Coreference resolutions aim to find (all) expressions that refer to the same entity in a text. It is an important step towards a higher level NLP tasks that involve natural language understanding such as document summarizing, question answering, and information extraction.
General Sentiment Dictionary
The system may use Wikipedia as its General Sentiment Dictionary (GSD) or blockchain-based approaches likely use Everipedia in its next iteration. Everipedia’s encyclopedia is recognized as the largest English online encyclopedia, with over 6 million articles, including all articles from the English Wikipedia. It has been labeled as an ‘fork’ and ‘expansion pack’ to Wikipedia, as it provides a significantly larger range of articles than the English Wikipedia. This is due to Everipedia’s lower threshold for notability and emphasis on inclusive criteria.
Crowd-sourced Sentiment Dictionary
Due to the need for context-specific sentiment analysis tools and the rich language used for expressing sentiment in text colored by specific topics (i.e. politics), automatic sentiment analysis suffers heavily from the scarcity of annotated sentiment data.
This is especially true for directional sentiment, i.e. annotations that a holder has sentiment about a specific target.
A human analysis component is required in sentiment analysis, as automated systems are not able to analyze historical tendencies of the individual commenter, or the platform and are often classified incorrectly in their expressed sentiment.
Automation impacts approximately 23% of comments that are correctly classified by humans (http://paragonpoll.com/sentiment-analysis-systems-case-study/).
However, humans often disagree, and it is argued that the inter-human agreement provides an upper bound that automated sentiment classifiers can eventually reach (http://journals.plos.org/plosone/article?id=10.1371/journal.pone.0155 036).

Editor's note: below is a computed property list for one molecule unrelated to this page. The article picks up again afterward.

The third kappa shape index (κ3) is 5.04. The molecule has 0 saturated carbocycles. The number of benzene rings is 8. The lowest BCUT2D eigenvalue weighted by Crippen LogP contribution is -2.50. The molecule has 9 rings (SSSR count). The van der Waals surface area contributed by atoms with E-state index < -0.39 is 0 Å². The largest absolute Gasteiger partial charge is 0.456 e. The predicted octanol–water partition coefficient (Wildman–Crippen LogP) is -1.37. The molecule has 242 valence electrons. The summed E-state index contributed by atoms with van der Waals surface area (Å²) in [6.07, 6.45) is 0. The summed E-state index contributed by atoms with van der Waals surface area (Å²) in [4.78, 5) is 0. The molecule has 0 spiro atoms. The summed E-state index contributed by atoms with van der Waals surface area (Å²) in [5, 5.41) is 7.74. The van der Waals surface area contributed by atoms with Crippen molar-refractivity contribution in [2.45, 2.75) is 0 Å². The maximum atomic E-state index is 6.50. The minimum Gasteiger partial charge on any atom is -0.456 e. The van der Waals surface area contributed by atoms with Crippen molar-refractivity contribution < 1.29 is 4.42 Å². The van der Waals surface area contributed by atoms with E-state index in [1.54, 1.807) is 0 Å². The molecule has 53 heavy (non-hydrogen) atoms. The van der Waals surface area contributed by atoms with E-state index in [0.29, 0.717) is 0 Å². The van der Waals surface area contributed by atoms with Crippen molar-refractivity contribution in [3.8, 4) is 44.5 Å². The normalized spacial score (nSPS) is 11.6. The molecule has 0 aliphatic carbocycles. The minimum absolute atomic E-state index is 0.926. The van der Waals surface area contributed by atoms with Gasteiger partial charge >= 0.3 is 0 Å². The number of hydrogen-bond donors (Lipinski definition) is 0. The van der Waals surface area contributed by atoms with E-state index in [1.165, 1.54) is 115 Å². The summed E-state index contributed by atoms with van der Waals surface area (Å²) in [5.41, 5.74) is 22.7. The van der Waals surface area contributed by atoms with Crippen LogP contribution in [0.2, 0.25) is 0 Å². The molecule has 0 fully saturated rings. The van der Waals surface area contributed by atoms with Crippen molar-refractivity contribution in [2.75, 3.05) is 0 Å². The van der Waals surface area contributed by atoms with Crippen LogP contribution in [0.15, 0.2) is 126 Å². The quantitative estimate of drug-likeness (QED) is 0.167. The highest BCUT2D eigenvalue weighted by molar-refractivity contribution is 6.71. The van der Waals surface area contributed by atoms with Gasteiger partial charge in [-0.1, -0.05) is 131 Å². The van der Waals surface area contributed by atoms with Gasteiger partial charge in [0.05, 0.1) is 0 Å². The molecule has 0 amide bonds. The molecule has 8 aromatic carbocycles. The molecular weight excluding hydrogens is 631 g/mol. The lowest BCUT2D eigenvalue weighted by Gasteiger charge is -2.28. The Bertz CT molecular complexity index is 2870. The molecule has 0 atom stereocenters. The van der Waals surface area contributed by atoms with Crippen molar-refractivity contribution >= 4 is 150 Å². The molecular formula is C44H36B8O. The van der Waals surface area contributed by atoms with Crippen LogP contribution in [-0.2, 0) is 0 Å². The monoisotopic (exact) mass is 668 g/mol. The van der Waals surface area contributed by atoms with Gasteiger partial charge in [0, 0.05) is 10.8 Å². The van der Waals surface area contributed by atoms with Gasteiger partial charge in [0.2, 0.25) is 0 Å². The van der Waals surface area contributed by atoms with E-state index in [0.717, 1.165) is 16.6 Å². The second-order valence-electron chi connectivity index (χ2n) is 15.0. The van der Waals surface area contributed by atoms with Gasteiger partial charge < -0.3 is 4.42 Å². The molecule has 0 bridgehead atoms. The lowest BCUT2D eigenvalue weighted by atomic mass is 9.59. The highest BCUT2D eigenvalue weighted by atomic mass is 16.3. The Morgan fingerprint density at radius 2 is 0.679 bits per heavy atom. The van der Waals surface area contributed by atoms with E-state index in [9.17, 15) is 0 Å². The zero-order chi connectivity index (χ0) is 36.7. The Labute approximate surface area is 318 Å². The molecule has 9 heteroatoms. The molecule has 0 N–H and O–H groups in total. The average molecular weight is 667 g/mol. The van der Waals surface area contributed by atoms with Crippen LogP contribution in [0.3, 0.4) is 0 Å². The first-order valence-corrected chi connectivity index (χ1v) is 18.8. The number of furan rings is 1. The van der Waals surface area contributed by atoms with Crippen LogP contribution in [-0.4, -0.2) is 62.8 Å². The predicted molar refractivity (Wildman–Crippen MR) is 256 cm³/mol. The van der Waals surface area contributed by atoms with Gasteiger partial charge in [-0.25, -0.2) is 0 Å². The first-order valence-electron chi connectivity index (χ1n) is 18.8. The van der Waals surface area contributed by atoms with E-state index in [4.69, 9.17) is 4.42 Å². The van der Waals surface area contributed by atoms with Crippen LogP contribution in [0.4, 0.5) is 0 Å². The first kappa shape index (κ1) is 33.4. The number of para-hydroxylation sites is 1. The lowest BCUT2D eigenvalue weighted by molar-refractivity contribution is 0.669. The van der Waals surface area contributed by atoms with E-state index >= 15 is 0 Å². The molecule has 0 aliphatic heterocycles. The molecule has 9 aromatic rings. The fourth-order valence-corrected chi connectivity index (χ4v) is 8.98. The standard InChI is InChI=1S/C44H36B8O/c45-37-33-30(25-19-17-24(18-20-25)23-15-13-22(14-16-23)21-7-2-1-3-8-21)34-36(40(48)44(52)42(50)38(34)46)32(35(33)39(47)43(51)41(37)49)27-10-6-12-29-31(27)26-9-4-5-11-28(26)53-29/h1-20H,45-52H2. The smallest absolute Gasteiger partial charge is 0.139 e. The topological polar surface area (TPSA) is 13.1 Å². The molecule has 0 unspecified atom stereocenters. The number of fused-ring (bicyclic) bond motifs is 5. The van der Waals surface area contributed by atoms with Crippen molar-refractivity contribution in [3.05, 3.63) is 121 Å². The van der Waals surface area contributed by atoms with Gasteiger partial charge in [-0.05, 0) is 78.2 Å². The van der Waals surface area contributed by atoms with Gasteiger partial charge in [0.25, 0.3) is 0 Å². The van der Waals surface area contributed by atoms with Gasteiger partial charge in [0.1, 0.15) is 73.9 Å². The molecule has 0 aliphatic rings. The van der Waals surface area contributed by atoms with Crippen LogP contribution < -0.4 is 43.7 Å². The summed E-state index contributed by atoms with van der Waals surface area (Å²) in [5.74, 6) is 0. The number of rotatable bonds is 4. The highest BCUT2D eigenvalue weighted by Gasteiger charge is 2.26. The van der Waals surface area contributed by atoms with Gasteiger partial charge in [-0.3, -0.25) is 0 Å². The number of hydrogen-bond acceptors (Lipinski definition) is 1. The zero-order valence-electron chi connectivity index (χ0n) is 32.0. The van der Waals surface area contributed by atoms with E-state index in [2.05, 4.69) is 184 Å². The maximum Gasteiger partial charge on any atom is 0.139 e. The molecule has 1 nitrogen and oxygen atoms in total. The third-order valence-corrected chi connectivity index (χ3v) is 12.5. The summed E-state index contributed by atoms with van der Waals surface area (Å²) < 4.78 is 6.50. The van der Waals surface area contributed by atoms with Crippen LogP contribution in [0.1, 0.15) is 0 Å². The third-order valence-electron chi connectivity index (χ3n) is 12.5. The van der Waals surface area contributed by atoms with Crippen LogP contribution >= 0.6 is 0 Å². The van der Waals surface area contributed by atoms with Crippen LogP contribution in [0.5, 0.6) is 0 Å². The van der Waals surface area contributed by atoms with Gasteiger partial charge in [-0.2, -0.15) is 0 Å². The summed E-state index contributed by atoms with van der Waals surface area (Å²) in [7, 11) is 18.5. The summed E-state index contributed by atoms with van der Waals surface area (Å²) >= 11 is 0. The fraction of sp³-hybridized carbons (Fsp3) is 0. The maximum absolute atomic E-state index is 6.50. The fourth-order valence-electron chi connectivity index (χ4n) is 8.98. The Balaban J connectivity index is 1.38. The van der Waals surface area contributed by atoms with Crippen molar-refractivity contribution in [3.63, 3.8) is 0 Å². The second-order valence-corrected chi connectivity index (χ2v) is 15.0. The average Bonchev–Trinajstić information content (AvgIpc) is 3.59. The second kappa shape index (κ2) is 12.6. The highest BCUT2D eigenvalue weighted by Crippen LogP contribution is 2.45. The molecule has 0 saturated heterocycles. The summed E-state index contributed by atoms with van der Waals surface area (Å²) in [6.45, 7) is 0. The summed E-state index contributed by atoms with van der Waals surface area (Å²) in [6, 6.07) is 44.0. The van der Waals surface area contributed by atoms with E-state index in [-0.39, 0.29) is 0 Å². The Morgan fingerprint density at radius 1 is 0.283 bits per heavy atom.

A crowd-sourced sentiment dictionary is supported by an incentivized consensus-based algorithm which ensures accuracy of the chosen labels through the validation of 3-5 agreements. Each new label nominally receives a reward tokens.
However, these tokens are staked until a minimum of three matches are reached. If after three labeling events consensus has not been achieved, the consensus mechanism is extended until a minimum of 80% consensus has been reached.
Research shows that the medium number of human labeling agreement is achieved within five labeling events, resulting in an average of one (1) token reward per labeling activity in the aforementioned use case.
A sentiment platform could be built on the EOSIO blockchain to perform user sentiment analysis processing. EOSIO allows decentralization of the computational power and storage needed to manage big data. In addition to spreading the costs of running the platform, this decentralized approach leverages the security of blockchain by immutably time-stamping digital contributions.
The aim of a platform build on EOSIO – or a copy thereof – is to provide decentralized application hosting, smart contract capability and decentralized storage enterprise solutions that solve the scalability issues of blockchains like Bitcoin and Ethereum, as well as eliminating fees for users. EOSIO’s multi-threaded structure consensus system (delegated proof-of-stake) make it ideally suited for a decentralized sentiment analysis platform.
A native token, is a utility token that provides both bandwidth and storage on a blockchain, in proportion to total stake. Tokens also allow the owner to cast votes and participate in the on-chain governance of the platform, again in proportion to the owner’s stake.
Proof of Stake
The proof of stake consensus system was created as an alternative to proof of work (PoW), to address issues such as power consumption in PoW and latency.
When a transaction – such as the stream of a comment to the data pool – is initiated, the transaction data and metadata are fitted into a block with a maximum capacity of 1 megabyte, and then duplicated across multiple computers or nodes on the network.
The nodes are the administrative body of the blockchain and verify the legitimacy of the transactions in each block. To carry out the verification step, the nodes or miners would need to solve a computational puzzle, known as the proof of work problem.
The first miner to decrypt each block transaction problem gets rewarded with coin. Once a block of transactions has been verified, it is added to the blockchain, a public transparent ledger.